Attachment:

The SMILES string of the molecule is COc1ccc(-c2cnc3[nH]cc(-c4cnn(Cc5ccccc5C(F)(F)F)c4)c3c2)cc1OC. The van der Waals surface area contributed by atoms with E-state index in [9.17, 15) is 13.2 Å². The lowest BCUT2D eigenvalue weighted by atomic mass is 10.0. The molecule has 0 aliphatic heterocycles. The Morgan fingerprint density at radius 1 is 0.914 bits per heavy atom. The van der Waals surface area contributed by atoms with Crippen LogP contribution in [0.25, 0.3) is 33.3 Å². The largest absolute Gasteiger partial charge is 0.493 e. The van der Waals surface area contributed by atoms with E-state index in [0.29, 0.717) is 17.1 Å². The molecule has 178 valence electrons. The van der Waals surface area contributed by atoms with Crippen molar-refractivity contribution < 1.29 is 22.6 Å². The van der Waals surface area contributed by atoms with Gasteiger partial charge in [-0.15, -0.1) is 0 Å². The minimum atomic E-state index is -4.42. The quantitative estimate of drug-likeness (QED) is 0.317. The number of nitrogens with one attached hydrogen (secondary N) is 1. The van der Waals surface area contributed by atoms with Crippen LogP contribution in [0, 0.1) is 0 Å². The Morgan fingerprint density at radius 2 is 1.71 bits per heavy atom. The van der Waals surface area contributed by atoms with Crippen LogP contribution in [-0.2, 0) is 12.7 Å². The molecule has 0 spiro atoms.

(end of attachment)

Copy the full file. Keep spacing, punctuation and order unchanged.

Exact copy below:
The SMILES string of the molecule is COc1ccc(-c2cnc3[nH]cc(-c4cnn(Cc5ccccc5C(F)(F)F)c4)c3c2)cc1OC. The van der Waals surface area contributed by atoms with E-state index in [9.17, 15) is 13.2 Å². The lowest BCUT2D eigenvalue weighted by atomic mass is 10.0. The molecule has 0 aliphatic heterocycles. The Morgan fingerprint density at radius 1 is 0.914 bits per heavy atom. The van der Waals surface area contributed by atoms with Crippen LogP contribution in [0.25, 0.3) is 33.3 Å². The largest absolute Gasteiger partial charge is 0.493 e. The van der Waals surface area contributed by atoms with E-state index in [0.29, 0.717) is 17.1 Å². The molecule has 178 valence electrons. The van der Waals surface area contributed by atoms with Crippen molar-refractivity contribution < 1.29 is 22.6 Å². The van der Waals surface area contributed by atoms with Gasteiger partial charge in [-0.15, -0.1) is 0 Å². The minimum atomic E-state index is -4.42. The quantitative estimate of drug-likeness (QED) is 0.317. The number of nitrogens with one attached hydrogen (secondary N) is 1. The van der Waals surface area contributed by atoms with Crippen LogP contribution in [0, 0.1) is 0 Å². The Morgan fingerprint density at radius 2 is 1.71 bits per heavy atom. The van der Waals surface area contributed by atoms with Crippen LogP contribution in [-0.2, 0) is 12.7 Å². The molecule has 0 spiro atoms.